He has only been here four times, all to represent the ‘National Lightning’. But if the country has been bogged down in eligibility disputes in the past, he has been part of the problem. Nsue’s second cap, in a World Cup qualifier against Cape Verde two years ago, brought a hat-trick and a 4-3 win. He then played in a 2-1 defeat against the same opponents, only for the Confederation of African Football to discover that his paperwork had been completed incorrectly. Equatorial Guinea were given two 3-0 losses. Nsue’s story could have been over, but this discrepancy came from eagerness rather than skulduggery.
“I haven’t forgotten those goals and nor has the country,” he says. “For CAF and Fifa, well, they don’t count. I gave my papers in very quickly and the federation needed more time to do everything. I said I was eager to play, they said: ‘Yes, give us the papers, quick.’ It was 50 per cent my fault and 50 per cent theirs.”
He could not have expected such a swift change in fortunes and is enjoying leading a quickly assembled squad that contains a number of part-time players and some who play in the tiny local league. A few have day jobs and one, whose identity the local football federation is reluctant to put on record, is a commander in the army.
“It’s been difficult because I actually didn’t know all the players – exactly who was who – but little by little, over two weeks, we’ve got to know one another,” he says. “I am captain but Becker says that he needs our help with everything. Balboa and I are the senior players but our job is to make others confident. A lot of the players are amateur; just three or four of us have real experience.”
You would not have known it during their first two games in which the 17-year-old defender Diosdado Mbele, who plays for the Malabo-based side Leones Vegetarianos, was among several to perform with exceptional composure. A similar showing against Gabon and perhaps Nsue would finally be able to visit Ebibeyin, the town on the Cameroun border where his father was born. The Group A runners-up will play their quarter-final there and the potential piquancy is inescapable.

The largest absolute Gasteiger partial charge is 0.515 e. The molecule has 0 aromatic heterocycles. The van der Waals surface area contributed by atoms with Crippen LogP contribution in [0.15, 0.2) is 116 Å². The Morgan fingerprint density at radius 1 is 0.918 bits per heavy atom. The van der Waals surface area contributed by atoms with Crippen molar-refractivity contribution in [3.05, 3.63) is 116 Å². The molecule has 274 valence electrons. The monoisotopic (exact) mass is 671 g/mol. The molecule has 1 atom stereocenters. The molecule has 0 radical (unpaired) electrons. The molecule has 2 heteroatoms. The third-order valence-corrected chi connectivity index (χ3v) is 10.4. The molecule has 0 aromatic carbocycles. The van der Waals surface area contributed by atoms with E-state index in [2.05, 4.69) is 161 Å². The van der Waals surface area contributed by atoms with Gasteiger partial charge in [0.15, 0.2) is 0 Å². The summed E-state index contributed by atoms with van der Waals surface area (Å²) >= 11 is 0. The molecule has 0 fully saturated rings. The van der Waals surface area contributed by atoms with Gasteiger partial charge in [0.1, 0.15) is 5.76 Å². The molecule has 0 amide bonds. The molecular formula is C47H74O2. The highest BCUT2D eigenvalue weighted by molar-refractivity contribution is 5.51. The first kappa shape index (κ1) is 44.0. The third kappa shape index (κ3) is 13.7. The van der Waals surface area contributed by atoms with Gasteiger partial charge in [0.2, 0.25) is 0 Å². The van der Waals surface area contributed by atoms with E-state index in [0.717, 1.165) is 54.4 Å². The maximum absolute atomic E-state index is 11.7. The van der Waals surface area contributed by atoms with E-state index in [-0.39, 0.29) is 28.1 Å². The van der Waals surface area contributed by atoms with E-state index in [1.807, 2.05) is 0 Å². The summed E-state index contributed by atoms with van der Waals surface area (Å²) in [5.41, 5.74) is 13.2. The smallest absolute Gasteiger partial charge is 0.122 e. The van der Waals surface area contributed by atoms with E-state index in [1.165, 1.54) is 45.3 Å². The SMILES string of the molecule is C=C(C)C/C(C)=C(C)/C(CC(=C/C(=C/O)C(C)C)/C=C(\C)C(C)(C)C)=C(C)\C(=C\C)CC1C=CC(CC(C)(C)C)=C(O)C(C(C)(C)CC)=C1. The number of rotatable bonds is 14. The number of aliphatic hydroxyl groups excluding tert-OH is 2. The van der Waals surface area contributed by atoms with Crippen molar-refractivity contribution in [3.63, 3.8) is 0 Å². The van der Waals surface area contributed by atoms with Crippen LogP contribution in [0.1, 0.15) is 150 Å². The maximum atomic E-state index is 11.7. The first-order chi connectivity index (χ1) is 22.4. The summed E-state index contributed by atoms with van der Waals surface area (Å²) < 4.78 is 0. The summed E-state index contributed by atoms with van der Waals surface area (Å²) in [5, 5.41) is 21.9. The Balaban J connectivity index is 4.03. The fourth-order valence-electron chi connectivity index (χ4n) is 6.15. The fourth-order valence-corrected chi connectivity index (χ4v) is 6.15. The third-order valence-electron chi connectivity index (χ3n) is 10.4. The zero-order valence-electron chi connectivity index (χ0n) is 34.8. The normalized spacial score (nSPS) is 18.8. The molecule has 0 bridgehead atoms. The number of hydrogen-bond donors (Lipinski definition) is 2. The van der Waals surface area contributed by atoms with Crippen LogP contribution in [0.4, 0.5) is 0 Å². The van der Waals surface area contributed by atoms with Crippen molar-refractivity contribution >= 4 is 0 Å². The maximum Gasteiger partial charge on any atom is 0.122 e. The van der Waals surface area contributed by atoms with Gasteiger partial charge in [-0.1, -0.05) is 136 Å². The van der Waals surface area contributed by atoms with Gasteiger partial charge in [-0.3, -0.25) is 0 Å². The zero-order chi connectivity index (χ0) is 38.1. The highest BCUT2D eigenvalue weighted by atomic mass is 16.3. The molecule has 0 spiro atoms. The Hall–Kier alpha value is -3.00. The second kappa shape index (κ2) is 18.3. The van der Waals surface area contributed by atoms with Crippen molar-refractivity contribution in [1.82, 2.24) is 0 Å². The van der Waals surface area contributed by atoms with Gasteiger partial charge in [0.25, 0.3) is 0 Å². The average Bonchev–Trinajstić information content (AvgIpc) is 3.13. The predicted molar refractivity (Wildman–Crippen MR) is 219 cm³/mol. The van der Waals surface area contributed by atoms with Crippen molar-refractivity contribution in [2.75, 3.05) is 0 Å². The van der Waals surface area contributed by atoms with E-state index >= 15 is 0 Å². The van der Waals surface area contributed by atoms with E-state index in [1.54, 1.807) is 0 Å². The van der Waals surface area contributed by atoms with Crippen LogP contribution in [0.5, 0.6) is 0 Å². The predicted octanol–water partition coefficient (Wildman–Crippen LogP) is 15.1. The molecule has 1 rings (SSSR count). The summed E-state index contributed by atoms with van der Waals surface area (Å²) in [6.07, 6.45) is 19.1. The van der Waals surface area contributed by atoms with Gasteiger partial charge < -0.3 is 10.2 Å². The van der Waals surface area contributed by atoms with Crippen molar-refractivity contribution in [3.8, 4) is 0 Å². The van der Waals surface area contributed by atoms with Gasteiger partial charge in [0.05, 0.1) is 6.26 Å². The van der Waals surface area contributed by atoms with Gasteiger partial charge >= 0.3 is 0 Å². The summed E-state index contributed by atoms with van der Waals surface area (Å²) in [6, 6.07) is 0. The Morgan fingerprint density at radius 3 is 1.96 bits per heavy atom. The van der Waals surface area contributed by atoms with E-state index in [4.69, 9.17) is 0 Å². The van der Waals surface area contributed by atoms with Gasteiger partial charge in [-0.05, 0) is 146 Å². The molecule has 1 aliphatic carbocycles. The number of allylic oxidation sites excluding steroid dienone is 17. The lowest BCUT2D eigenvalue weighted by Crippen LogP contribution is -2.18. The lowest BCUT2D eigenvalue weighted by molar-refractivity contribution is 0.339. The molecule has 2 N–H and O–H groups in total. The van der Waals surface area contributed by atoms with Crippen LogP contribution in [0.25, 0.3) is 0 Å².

“My father left Ebebiyín for work opportunities, and then he met my mother in Spain. It’s a story of love, not politics. I still have family – a lot of cousins – in Ebebiyín,” he says, breaking off to ask about his interlocutors’ own experiences. “It’s nice there? And the stadium? Have people been at the games?”
Yes it is, and yes they certainly have. The infamous Equatoguinean president, Obiang Nguema, flew in for the first set of games there last Sunday. He is known to dislike football but did the rounds early in the tournament and spoke to Nsue and his team-mates before the Congo game.
“The president came inside the dressing room before the game and said: ‘Good luck, this is important for the people of the country’, and that he was looking forward to it.”
Another to have offered positive thoughts is Aitor Karanka, his manager at Middlesbrough. Nsue’s adventure is coming at a price: he is missing a sizeable chunk of their promotion push and was 3,500 miles away when they shocked Manchester City in the FA Cup on Saturday.
“It’s difficult for Boro and for me,” he says. “This is my country and a lot of people here have waited for me, but also there are lots of games in England. Karanka helped me and said he understood. He has called me before every game.
“We can only go on the pitch and show everyone what we have. That’s it. No more words, just the game.”
They are words from a man who is comfortable that the country for which he speaks is his own.
•Culled from The Guardian of London.